Copplestone elbowed his way through the crowd until he met Sir Cresswell and his two companions. All three were eager and excited: Copplestone could only respond to their inquiries with a gloomy shake of the head.

"We seem to have the devil's own luck!" he growled dismally. "Spurge and I spotted Andrius by sheer accident. He was on a North Sea tug, or trawler, along the quay here. Then Spurge ran off to summon you. While he was away Miss Chatfield appeared--"

"Addie Chatfield!" exclaimed Vickers.

"Exactly. And that of course," continued Copplestone, glancing at Gilling, "that without doubt--in my opinion, anyway--explains those elegant footprints up at the tower. Addie Chatfield, I tell you! She passed me as I was hiding at the entrance to an alley down the Cut here, and she went into an old sail-loft, outside which the tug I spoke of is moored, and into which Andrius had strolled a minute or two previously. But--neither she nor Andrius are there now. They've gone! And Spurge says that at the back of this quay there's a perfect rabbit-warren of courts and alleys, and if--or, rather as they've escaped into that--eh?"

The detectives who had accompanied Sir Cresswell on the interrupted expedition to the old tower and who had now followed him and his companions in a second car and arrived in time to hear Copplestone's story, looked at each other.

"That's right enough--comparatively speaking," said one. "But if they're in the Warren we shall get 'em out. The first thing to do, gentlemen, is to take a look at that tug."

"Exactly!" exclaimed Sir Cresswell. "Just what I was thinking. Let us find out what its people have to say."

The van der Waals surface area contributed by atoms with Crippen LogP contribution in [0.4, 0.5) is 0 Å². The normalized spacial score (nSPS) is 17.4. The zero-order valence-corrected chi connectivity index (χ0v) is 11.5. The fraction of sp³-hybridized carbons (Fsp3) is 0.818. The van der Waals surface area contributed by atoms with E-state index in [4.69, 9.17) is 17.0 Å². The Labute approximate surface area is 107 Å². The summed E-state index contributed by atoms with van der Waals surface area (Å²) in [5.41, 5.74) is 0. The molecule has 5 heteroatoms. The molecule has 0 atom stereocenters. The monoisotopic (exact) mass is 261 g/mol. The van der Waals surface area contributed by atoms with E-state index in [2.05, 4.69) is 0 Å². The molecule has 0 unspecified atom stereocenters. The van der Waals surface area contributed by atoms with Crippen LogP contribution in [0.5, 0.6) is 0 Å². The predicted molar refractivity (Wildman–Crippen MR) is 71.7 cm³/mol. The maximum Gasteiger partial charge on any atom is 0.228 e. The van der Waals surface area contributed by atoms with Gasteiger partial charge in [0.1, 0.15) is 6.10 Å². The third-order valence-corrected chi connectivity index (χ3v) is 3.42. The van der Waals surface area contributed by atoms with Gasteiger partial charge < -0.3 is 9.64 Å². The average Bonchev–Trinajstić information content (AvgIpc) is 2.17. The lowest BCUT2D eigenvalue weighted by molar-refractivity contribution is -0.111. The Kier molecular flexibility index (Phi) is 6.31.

The man who smoked his pipe in placid contentment on the deck of the tug looked up in astonishment as the posse of eight crossed the plank which connected him with the quay. Nevertheless he preserved an undaunted front, kept his pipe in his tightly closed lips, and cocked a defiant eye at everybody.

"Skipper o' this craft?" asked the principal detective laconically. "Right? Where are you from, then, and when did you come in here?"

The skipper removed his pipe and spat over the rail. He put the pipe back, folded his arms and glared.

"And what the dickens may that be to do with you?" he inquired. "And who may you be to walk aboard my vessel without leave?"

"None of that, now!" said the detective. "Come on--we're police officers. There's something wrong round here. We've got warrants for two men that we believe to have been on your tug--one of 'em was seen here not so many minutes ago. You'd far better tell us what you know. If you don't tell now, you'll have to tell later. And--I expect you've been paid already. Come on--out with it!"

The skipper, whose gnarled countenance had undergone several changes during this address, smote one red fist on top of the other.

"Darned if I don't know as there was something on the crook in this here affair!" he said, almost cheerily. "Well, well--but I ain't got nothing to do with it. Warrants?--you say? Ah! And what might be the partiklar' natur' o' them warrants?"

"Murder!" answered the detective. "That's one charge, anyhow--for one of 'em, at any rate. There's others."

"Murder's enough," responded the skipper. "Well, of course, nobody can tell a man to be a murderer by merely looking at his mug. Not at all!--nobody! However, this here is how it is. Last night it were--evening, to be c'rect--dark. I was on the edge o' the fleet, out there off the Dogger. A yacht comes up--smart 'un--very fast sailer--and hails me. Was I going into Norcaster or anywheres about? Being a Northborough tug, this, I wasn't. Would I go for a consideration--then and there? Whereupon I asked what consideration? Then we bargains. Eventual, we struck it at thirty pounds--cash down, which was paid, prompt. I was to take two men straight and slick into Norcaster, to this here very slip, Scarvell's Cut, to wait while they put a bit of a cargo on board, and then to run 'em back to the same spot where I took 'em up. Done! they come aboard--the yacht goes off east--I come careenin' west. That's all! That part of it anyway."